Stylus!Black!Factory! - This 27 minute set featured an electric cello, an electric guitar and 8 people at tables with at least seven turntables. The front duo cooked up some nice loops and sonic passages, but the stylus part seemed lacking. After standing around a bit, the DJs popped the turntable arms up and down on the records occasionally flipping them over. One guy picked up the record and returned it to its same side for some reason. The front duo continued to make some nice noise that had enough of a theme and style to it to hold interest. Reasonably good starter here, but the stage could have been a lot less crowded.
Alec Redfearn & the Eyesores - Alec Redfearn comes from Providence, which is where I visited once to attend a Terrastock festival featuring innovative psychedelic bands from around the world. Based on this set, Redfearn and crew could easily be one of the best acts at this sort of festival. He mostly plays accordion with a french horn player, keyboardist, drummer, electronics guy, and a fellow on stand-up bass. They play well composed songs and create amazing sounds. The keyboards are played with pulsating precision while the electronics guy comes up with hard edge sounds that usually come from electric guitars. There is great timing and originality throughout. The male and female vocals are magical and ultimately I am trying to put together an audio picture of Faun Fables, Kate Bush, and Hush Arbors. Geeze, there are even some Vincent Crane organ moments. Great, great set by a band that hopefully will come back some time soon.
Isabelle Duthoit & Franz Hautlinger & Zsolt Sores - If you are deep in the experimental camp, then you may have liked this. I thought it pretentious and tiring. There was a woman with a unique voice that summoned quiet nearly inaudible sounds from deep and that part was interesting for a bit. A trumpeter and violinist joined in without actually playing much, although the trumpet sounded a bit interesting by the end. Mostly it was rubbing things on the floor, blowing on things and improvising something 'original' even though this sort of thing has been done to death. Yes, so have Ramones and Rolling Stones copycats, but I will always take more pleasure in that. I am afraid I need more of a foundation for the experimental music that moves me. Some people did enjoy this and art has gotten to be pretty much what you want it to be, so judge for yourself.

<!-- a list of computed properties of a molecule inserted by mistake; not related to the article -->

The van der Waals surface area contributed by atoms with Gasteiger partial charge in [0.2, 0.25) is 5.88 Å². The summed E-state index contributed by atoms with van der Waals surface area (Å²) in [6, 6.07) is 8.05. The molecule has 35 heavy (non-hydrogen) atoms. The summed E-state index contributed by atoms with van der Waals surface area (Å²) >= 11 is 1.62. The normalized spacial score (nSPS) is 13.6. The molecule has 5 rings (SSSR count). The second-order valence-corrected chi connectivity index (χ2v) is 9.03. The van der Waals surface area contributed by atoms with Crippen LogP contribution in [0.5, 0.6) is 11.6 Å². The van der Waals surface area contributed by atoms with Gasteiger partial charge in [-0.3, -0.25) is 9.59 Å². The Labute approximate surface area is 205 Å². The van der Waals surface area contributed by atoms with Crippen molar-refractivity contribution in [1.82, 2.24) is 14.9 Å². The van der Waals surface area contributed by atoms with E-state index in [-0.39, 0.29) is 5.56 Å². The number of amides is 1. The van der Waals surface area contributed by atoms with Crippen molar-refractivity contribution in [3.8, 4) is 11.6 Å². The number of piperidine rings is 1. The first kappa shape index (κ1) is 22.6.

Glenn Branca Ensemble - Mr. Branca tells us he is 64 this coming Saturday and he certainly looks the part of the master conductor role he plays tonight leading a drummer, bassist, and four guitarists in a set of several of his compositions. It is all electric and loud, although we won't need our earplugs he tells us (it's probably borderline for some). There are no pedals, just strong clean sounds with a powerhouse drummer and players that work off of sheet music and focus on the tricky interplay with the timing of their strikes. It is all rhythmic, dense and ultimately quite interesting. You certainly see the genesis of Sonic Youth, Swans, and many other bands that have come since Branca arrived on the NYC scene long ago. They survive some broken strings which delay things at times, but the players are composed and banging it out nicely. The music has that same sort of combination of classical music and loud rock that I first heard with King Crimson performing Gustav Holst's "Mars". There was a nice composition he wrote for Steve Reich's 70th birthday even though "it doesn't sound like Steve Reich and he probably didn't like it". I have listened to Branca and known about him since the early 'no wave' days, so it was nice finally to share a brief moment with the music live. And I will conclude by agreeing with his quote below.
Quote of the Night: Glenn Branca coming on stage "Beautiful Night--absolutely beautiful."